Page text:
China, Australia should cherish good partnership, resolve differences through dialogue
Published: Mar 22, 2024 12:26 AM
Illustration: Chen Xia/ GT

Illustration: Chen Xia/ GT

China and Australia should be good economic partners rather than political rivals, as the two countries enjoy all-round and multi-field relations, and their common interests far outweigh their differences. For the sake of peace, stability and prosperity in the vast Asia-Pacific region, the two countries ought to get on good terms.

The experiences of the past many years show that whenever China and Australia agree to join hands toward forging a constructive partnership, the disputes and differences would always be properly resolved, benefiting the two peoples. 

During Chinese Foreign Minister Wang Yi's latest visit to Canberra, he told Australian government officials that the two countries' relations have embarked on the trajectory of improvement, and the two nations should take a more active attitude to jointly build a more mature, stable and fruitful comprehensive strategic partnership. 

Wang, who is also a member of the Political Bureau of the CPC Central Committee, said that "Australian friends could come to China to have a better understanding of China and share more true stories about China-Australia exchanges" in order to promote friendly interactions between the two peoples while expand mutually beneficial economic cooperation.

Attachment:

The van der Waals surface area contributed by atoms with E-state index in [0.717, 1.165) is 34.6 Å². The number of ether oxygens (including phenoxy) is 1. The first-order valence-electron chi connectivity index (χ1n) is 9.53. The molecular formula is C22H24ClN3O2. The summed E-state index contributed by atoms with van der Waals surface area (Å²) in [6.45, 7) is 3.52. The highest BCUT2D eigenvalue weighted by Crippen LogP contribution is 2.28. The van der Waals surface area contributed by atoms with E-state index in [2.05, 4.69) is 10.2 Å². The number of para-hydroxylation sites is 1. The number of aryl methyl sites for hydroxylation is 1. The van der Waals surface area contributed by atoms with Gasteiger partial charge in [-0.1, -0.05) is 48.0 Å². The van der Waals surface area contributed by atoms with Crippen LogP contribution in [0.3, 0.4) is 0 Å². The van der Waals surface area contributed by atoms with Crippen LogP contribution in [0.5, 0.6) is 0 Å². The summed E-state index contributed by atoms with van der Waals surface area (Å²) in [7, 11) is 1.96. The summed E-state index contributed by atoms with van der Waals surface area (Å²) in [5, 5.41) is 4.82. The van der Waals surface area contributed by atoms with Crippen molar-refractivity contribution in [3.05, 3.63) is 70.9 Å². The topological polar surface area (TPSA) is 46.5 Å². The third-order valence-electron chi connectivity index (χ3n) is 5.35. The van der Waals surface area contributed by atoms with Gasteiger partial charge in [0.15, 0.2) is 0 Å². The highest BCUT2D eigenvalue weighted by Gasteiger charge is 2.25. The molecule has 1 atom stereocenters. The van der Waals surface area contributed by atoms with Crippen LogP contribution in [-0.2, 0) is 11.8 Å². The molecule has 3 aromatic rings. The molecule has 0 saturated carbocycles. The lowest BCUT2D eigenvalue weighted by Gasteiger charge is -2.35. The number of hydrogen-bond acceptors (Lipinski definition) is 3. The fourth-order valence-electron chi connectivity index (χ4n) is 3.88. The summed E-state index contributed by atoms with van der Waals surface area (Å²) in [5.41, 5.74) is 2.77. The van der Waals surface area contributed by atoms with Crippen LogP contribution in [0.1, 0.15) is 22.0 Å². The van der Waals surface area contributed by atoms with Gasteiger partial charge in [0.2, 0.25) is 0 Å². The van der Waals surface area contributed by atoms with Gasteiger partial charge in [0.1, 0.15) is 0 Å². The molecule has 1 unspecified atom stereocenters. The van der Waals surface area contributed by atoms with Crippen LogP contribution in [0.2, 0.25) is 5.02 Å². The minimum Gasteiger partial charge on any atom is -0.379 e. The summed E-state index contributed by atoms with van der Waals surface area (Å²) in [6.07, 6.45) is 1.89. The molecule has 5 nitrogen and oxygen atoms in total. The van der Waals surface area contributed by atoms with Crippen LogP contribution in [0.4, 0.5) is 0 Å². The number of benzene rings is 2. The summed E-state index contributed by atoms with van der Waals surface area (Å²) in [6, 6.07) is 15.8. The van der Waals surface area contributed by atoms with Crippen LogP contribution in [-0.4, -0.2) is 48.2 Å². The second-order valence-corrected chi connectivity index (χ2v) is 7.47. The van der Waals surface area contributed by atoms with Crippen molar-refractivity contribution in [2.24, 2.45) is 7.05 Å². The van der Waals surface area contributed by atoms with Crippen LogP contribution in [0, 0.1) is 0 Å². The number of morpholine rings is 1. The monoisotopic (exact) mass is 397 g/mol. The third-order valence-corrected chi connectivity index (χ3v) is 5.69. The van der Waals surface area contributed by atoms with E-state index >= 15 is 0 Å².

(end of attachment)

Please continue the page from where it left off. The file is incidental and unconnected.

China has always advocated and practiced multilateralism, advocated the democratization of international relations, opposed unilateralism and bullying, and actively pushed for an international order to develop toward a more just and reasonable direction, Wang said.

Australian officials said the two countries have more common interests than differences, while expressing firm support for broader engagement and dialogue and partnership in the field of trade, finance, education, public health, scientific research, green development, and law enforcement.

By all metrics, the relationship has come back to normalcy now. Earlier, Canberra decided to suspend the anti-dumping measures against Chinese wind towers, which will help resolve other trade disputes between the two sides, including the anti-dumping and anti-subsidy tariffs imposed by China on Australian wine products in 2021.

Earlier, China's Commerce Ministry said the case is undergoing a review. The ministry stated that it "will adjudicate objectively, fairly and openly, based on the claims of each interested party and after examining the evidence." Breaking the impasse on wine imports from Australia will provide a significant relief for Australian winemakers and grape farmers there. The expected move, following the ministry's earlier dropping of anti-dumping duty on Australian barley and resumption of Australian timber and coal imports will greatly shore up the improvement of their bilateral relations.

Co-presiding the seventh China-Australian Foreign and Strategic Dialogue with Australian Foreign Minister Penny Wong, Wang said the ups and downs in China-Australia relations over the past 10 years have left behind lessons to be learned and cherished, which include upholding mutual respect, seeking common ground while shelving differences, and adhering to mutual benefit, self-independence and autonomy.